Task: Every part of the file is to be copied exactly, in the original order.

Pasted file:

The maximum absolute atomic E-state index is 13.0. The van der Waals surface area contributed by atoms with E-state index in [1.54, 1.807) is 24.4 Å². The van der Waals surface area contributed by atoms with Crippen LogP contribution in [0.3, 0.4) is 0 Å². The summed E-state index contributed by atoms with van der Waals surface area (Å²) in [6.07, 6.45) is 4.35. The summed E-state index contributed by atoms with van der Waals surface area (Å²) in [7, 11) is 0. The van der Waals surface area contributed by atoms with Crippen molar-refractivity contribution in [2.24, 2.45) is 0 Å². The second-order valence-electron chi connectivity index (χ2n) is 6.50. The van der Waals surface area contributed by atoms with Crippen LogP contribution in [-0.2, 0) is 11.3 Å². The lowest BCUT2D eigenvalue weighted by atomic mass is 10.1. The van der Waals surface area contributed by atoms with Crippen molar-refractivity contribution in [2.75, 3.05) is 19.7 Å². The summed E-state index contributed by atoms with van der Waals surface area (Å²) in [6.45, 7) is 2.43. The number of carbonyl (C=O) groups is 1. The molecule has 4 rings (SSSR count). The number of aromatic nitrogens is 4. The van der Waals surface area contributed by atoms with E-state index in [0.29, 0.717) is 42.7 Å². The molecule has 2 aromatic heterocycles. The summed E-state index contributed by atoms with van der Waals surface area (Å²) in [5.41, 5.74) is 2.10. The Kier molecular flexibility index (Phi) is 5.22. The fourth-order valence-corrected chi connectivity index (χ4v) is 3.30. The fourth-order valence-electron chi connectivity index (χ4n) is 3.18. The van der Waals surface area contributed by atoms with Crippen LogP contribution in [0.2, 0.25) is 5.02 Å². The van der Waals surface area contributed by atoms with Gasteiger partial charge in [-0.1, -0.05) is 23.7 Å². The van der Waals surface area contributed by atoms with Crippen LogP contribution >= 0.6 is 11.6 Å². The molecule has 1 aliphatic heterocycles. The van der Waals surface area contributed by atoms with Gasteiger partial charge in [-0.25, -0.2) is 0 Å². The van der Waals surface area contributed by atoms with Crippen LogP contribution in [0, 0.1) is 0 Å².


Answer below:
The maximum absolute atomic E-state index is 13.0. The van der Waals surface area contributed by atoms with E-state index in [1.54, 1.807) is 24.4 Å². The van der Waals surface area contributed by atoms with Crippen LogP contribution in [0.3, 0.4) is 0 Å². The summed E-state index contributed by atoms with van der Waals surface area (Å²) in [6.07, 6.45) is 4.35. The summed E-state index contributed by atoms with van der Waals surface area (Å²) in [7, 11) is 0. The van der Waals surface area contributed by atoms with Crippen molar-refractivity contribution in [2.24, 2.45) is 0 Å². The second-order valence-electron chi connectivity index (χ2n) is 6.50. The van der Waals surface area contributed by atoms with Crippen LogP contribution in [-0.2, 0) is 11.3 Å². The lowest BCUT2D eigenvalue weighted by atomic mass is 10.1. The van der Waals surface area contributed by atoms with Crippen molar-refractivity contribution in [2.75, 3.05) is 19.7 Å². The summed E-state index contributed by atoms with van der Waals surface area (Å²) in [6.45, 7) is 2.43. The number of carbonyl (C=O) groups is 1. The molecule has 4 rings (SSSR count). The number of aromatic nitrogens is 4. The van der Waals surface area contributed by atoms with E-state index in [0.29, 0.717) is 42.7 Å². The molecule has 2 aromatic heterocycles. The summed E-state index contributed by atoms with van der Waals surface area (Å²) in [5.41, 5.74) is 2.10. The Kier molecular flexibility index (Phi) is 5.22. The fourth-order valence-corrected chi connectivity index (χ4v) is 3.30. The fourth-order valence-electron chi connectivity index (χ4n) is 3.18. The van der Waals surface area contributed by atoms with Crippen LogP contribution in [0.2, 0.25) is 5.02 Å². The van der Waals surface area contributed by atoms with Gasteiger partial charge in [-0.1, -0.05) is 23.7 Å². The van der Waals surface area contributed by atoms with Crippen LogP contribution >= 0.6 is 11.6 Å². The molecule has 1 aliphatic heterocycles. The van der Waals surface area contributed by atoms with Gasteiger partial charge in [-0.25, -0.2) is 0 Å². The van der Waals surface area contributed by atoms with Crippen LogP contribution in [0, 0.1) is 0 Å².